And so a better thing to do is to create structures where everybody’s accountable to everybody else. That’s what I would suggest to people. If you like what we do and you like the philosophy that we have, um, you should build that into your own community, and not look to us for anything, but cool memes and, uh, theory sometimes? And just look to us only for like education, but not, like, telling you how to do things or what to do, because a much better way to approach the world is find peers in your community and work with them to do the things you wanna do…. Also we’re exhausted. Like I’m- I fucking can’t- I can’t do anything more.

Or read some of our answers to similar questions on Tumblr over the years (1) (2), but since we still get these questions, we are more than happy to send out a few words of encouragement.

Don’t wait for someone else to make the perfect group for you. Make your own collective.

You don’t have to be a leader, and we’d personally advise against hierarchies altogether. Our experiences and the experiences of others who support us across the nation (or world, perhaps?) show that if you are asking for such a group, there are assuredly folks near you who would also appreciate such a group. The ideal collectives are not worldwide, not nationwide, not even statewide. They are localized communities without hierarchies who share values, serve a need, and agree on a course of action. Preferably, direct action.

Don’t look to us or anyone else to serve your needs; surely we will disappoint you. Instead, create the group that you need. Know that once the group has completely fulfilled that need, it may very well dissipate. But that’s OK – that’s the lifecycle of groups. The camaraderie you form with your fellow members may extend into another group that forms another purpose later; it may last a lifetime. Or it may only be appropriate for and last for that moment. Who can say.

There’s plenty of reading that can be done on the subject by people much more qualified than we are and with more experience than we have, if you need some inspiration or a deeper basis to draw on. We’ll link a few below to get you started, but please understand people are fallible, and so are these resources.

The driving force behind creating your own group and becoming an adversary to your most pressing tyrannies has to come from you.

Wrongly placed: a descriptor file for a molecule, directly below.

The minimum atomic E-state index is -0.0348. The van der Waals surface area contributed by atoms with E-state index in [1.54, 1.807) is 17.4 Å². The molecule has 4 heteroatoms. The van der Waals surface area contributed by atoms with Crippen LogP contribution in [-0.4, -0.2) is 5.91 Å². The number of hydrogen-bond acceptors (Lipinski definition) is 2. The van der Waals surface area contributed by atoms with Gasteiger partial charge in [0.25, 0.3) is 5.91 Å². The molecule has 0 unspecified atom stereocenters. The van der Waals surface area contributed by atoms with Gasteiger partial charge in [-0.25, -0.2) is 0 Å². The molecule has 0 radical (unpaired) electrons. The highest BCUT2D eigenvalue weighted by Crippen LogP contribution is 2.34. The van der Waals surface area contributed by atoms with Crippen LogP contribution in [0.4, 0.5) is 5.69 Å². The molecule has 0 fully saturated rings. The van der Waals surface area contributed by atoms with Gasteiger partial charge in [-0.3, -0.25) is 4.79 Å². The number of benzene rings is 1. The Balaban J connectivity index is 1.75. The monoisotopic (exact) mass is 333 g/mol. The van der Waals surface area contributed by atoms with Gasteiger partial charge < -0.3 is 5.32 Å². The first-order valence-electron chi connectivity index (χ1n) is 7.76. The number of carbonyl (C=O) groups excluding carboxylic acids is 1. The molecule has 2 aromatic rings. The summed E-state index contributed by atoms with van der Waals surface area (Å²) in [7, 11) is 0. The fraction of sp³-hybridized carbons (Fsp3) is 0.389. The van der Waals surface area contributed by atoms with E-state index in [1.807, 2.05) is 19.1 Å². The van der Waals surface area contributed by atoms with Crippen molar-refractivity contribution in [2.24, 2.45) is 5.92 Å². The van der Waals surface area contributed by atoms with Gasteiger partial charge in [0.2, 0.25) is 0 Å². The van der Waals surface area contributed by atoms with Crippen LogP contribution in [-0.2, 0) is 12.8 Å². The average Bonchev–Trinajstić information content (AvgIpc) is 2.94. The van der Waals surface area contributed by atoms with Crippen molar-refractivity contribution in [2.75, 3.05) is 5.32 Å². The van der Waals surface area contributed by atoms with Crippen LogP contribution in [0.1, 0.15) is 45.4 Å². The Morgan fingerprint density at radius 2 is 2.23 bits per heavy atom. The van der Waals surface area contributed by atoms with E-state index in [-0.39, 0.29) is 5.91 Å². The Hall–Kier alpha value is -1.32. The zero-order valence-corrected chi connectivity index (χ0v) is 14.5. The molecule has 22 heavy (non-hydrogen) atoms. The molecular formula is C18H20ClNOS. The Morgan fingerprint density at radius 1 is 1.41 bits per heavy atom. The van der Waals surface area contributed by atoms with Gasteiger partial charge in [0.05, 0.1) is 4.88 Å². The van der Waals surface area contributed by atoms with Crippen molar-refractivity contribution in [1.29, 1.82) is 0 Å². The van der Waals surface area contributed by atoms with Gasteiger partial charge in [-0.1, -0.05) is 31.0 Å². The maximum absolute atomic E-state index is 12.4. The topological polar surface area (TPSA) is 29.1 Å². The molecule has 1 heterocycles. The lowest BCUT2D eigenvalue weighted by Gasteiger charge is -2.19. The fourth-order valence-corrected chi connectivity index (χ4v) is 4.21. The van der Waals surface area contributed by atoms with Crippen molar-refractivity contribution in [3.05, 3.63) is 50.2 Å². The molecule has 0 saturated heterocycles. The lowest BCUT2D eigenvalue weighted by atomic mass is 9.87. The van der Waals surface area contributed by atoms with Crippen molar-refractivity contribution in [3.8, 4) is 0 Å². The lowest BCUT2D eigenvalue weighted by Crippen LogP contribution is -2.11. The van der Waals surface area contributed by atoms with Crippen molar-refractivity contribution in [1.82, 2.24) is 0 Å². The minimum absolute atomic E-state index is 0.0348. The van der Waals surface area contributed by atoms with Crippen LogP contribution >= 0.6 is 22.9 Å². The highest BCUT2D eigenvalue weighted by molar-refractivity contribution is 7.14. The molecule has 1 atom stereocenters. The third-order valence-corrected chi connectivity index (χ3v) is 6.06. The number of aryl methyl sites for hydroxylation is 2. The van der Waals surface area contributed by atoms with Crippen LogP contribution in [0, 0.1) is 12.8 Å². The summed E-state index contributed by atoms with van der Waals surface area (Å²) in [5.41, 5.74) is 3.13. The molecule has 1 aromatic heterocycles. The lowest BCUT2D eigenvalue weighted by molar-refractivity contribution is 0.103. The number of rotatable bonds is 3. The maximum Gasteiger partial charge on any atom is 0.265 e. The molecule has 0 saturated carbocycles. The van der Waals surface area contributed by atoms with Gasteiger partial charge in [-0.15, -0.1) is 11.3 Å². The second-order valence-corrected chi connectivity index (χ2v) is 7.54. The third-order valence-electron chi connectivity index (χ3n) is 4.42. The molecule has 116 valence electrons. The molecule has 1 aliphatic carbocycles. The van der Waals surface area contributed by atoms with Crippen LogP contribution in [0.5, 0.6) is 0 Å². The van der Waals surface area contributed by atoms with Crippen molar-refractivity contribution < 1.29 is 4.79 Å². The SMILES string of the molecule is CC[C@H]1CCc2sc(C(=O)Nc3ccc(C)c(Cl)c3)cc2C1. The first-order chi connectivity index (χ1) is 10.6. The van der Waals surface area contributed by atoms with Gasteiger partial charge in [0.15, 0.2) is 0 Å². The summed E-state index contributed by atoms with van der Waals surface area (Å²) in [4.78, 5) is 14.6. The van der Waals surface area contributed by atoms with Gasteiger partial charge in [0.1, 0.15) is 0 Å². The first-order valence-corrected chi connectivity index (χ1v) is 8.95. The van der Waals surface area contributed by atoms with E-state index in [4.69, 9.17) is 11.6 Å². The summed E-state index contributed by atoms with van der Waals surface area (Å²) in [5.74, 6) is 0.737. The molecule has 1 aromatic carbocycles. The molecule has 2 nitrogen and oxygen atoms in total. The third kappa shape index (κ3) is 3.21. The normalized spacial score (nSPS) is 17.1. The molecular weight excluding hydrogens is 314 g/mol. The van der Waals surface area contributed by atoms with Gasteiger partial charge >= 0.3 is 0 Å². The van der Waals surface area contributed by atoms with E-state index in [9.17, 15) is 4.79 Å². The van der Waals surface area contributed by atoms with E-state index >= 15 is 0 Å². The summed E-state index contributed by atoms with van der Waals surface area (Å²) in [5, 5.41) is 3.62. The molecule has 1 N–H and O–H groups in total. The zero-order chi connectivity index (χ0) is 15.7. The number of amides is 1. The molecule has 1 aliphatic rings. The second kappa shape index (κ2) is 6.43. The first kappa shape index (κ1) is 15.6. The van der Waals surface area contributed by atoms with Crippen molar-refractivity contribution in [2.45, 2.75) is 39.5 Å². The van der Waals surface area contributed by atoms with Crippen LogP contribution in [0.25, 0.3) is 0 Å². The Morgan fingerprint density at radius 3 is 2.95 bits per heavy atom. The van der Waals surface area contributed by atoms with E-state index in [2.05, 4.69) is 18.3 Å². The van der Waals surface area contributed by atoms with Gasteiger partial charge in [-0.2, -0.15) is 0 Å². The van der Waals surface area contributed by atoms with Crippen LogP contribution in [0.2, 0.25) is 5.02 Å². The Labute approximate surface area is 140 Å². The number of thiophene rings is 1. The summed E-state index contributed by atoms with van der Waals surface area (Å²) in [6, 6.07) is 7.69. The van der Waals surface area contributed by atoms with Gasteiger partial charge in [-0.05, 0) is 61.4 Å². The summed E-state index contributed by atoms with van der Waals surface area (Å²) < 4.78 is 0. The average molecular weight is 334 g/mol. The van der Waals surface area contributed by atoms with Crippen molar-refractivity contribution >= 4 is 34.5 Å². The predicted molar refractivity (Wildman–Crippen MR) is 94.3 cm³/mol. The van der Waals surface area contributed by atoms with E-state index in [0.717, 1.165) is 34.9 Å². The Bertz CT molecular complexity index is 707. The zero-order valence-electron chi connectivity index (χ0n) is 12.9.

We can’t wait to see what amazing things you do.

Remember: No hierarchies. Only vibes.

  • How to Form an Affinity Group – CrimethInc
    • Relative to their small size, affinity groups can achieve a disproportionately powerful impact. In contrast to traditional top-down structures, they are free to adapt to any situation, they need not pass their decisions through a complicated process of ratification, and all the participants can act and react instantly without waiting for orders—yet with a clear idea of what to expect from one another. … Most important of all, affinity groups are motivated by shared desire and loyalty, rather than profit, duty, or any other compensation or abstraction.
  • Organizing Communities – Tom Knoche
    • People get involved with groups because they present an opportunity for them to gain something they want. It may be tangible or intangible, but the motivation to get involved comes with an expectation of relatively short-term gratification. The job of community organizations is to facilitate a process where groups of people with similar needs or problems learn to work together for the benefit of all. Through this process, people learn to work cooperatively and learn that their informal association can usually solve problems more effectively and quickly than established organizations.
  • The Intersections of Anarchism And Community Organizing – Dave
    • Organizing is not about telling people what to do, nor should organizers go into a community with solutions to problems one identifies as an outsider. Community organizing is a bottom-up process which focuses on solutions to issues established by people who live in the community. One does not have to live in the same place as one organizes, nor does one have to fill the exact same social categories as those you are organizing with (though it definitley would help). The strength of any organizing drive is the potency of the political relationships its participants have with each other and how those relationships move the participants toward challenging relations of power.